It's hard to write about something like this without a sense of sensationalism. What I've experienced, what I'm going to talk about is an experience had by hundreds of millions of people before and after me. I know it's not a unique experience, but today, I feel called to talk a bit about the most defining moment of my life.
I thought we were going to the church to drop my brother off for a choir trip. And we were, I guess, but there was something else. I got asked to step into the lead pastor's office. I remember it being dark and stately. A lot of books and leather chairs. That is where, and when, if my memory is serving me correctly, that I found out I wouldn't ever be seeing my best friend again.
The times blur together in my head and heart. I remember there being an assembly at school. I remember the gatherings and the quiet whispers in the hallway and how the world seemed to completely stop and start spinning faster all at once. I remember somehow getting my hands on a copy of CS Lewis' "A Grief Observed" and reading the whole thing in the car and a plane.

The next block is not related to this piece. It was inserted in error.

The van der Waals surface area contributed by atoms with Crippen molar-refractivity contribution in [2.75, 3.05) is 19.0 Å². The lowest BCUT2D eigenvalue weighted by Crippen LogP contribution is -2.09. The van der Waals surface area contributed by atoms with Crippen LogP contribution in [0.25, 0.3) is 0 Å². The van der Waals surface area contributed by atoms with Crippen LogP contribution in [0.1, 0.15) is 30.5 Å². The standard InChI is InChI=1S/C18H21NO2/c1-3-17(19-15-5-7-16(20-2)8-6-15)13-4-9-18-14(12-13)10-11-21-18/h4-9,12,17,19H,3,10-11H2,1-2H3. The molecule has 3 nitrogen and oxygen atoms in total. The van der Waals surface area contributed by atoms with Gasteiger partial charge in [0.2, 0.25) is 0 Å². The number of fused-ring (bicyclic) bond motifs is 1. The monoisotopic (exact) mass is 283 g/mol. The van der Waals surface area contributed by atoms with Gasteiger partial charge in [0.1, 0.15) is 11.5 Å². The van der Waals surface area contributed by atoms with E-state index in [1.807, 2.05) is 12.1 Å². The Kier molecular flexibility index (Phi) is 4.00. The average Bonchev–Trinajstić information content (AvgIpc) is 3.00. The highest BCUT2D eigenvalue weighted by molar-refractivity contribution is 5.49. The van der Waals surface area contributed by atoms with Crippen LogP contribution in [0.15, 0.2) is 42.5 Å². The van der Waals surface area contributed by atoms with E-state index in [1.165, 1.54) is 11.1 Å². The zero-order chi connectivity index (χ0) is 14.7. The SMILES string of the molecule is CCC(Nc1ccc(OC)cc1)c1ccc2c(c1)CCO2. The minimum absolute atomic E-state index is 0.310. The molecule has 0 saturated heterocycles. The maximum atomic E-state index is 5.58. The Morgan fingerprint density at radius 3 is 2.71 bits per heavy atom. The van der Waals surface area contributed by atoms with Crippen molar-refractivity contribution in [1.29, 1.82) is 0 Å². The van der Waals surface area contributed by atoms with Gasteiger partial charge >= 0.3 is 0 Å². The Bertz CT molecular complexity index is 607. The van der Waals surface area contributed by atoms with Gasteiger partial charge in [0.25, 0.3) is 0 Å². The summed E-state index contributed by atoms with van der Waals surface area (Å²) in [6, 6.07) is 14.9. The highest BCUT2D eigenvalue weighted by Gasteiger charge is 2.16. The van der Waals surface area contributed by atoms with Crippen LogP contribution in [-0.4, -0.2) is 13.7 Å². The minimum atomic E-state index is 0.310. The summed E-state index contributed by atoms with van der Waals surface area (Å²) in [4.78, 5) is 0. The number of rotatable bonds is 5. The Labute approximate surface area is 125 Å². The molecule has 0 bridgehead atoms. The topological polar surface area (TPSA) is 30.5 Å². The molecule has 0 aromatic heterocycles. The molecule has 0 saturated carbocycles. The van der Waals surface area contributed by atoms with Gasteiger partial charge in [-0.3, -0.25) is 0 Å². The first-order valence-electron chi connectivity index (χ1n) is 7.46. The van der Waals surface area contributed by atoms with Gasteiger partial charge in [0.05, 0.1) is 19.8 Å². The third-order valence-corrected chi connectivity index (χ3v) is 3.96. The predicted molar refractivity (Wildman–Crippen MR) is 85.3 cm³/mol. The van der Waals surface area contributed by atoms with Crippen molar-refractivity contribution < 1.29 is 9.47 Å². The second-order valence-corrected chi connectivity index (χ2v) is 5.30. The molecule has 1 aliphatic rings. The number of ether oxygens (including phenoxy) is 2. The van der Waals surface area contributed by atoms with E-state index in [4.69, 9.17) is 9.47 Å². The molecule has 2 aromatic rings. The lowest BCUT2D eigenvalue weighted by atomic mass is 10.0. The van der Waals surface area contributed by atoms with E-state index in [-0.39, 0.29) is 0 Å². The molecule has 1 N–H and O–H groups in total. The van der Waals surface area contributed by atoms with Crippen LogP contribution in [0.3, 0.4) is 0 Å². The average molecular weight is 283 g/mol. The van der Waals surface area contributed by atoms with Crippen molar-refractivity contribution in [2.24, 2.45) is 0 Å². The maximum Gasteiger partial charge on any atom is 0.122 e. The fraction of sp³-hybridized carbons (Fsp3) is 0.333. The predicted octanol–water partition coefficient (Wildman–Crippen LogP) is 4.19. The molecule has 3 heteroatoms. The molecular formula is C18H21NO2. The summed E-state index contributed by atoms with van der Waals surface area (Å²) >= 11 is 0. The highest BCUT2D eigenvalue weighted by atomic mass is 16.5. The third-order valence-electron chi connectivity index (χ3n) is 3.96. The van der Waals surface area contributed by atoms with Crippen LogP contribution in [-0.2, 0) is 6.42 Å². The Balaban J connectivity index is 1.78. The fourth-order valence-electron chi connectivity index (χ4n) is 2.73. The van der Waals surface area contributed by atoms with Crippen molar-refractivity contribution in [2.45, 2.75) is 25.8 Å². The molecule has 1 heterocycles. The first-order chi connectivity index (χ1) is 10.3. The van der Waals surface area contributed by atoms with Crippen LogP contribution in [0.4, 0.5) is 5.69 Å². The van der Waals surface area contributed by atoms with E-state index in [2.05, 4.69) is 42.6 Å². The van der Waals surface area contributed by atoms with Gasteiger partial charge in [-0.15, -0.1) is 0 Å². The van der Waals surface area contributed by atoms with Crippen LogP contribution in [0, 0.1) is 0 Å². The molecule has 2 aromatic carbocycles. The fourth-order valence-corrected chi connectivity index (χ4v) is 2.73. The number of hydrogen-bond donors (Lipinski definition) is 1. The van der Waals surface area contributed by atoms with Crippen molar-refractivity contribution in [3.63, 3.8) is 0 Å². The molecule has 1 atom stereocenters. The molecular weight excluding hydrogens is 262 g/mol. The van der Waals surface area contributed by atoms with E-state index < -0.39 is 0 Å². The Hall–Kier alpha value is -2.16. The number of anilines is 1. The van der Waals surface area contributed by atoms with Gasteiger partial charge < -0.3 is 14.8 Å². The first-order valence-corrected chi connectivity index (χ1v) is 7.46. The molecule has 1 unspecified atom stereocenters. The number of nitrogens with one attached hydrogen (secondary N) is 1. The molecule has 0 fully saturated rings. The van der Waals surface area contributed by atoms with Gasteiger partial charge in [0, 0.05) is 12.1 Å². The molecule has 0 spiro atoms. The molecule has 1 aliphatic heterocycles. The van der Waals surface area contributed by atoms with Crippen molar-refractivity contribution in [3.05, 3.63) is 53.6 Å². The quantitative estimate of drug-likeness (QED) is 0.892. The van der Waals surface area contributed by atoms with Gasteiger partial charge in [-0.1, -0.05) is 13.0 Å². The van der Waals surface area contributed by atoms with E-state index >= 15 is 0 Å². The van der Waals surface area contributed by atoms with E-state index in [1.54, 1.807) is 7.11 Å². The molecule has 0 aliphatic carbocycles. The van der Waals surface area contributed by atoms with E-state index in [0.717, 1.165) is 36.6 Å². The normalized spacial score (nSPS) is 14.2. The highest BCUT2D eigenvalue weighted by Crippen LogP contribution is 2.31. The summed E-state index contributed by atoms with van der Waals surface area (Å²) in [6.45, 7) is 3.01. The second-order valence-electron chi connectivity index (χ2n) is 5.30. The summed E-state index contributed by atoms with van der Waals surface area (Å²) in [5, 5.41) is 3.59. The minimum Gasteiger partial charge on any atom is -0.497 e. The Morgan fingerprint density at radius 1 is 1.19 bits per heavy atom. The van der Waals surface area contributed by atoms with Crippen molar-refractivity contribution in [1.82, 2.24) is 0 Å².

But most of all, I remember how it was all my fault.
It's a bold assertion to think that someone's death is your fault and I suppose it's a pretty adolescent way of looking at things, but sometimes I still wonder if it could be.
It was the time of dial-up internet and we had this stupid little box that would let us know when a call was coming in. We hooked it up to the caller ID and that gave you a choice when you were online - disconnect and talk to the person calling or continue doing whatever pointless thing the internet had to offer.
The night my best friend died, I chose not to answer his incoming call because I didn't want to be disconnected from the internet. That's the choice that's stared me in the face for the last thirteen years.
It's a terrible way to learn how selfish you can be.
I'm talking about this now, today, only because I was reminded that yesterday, March 27, was the anniversary of his death and I can't get it off my mind.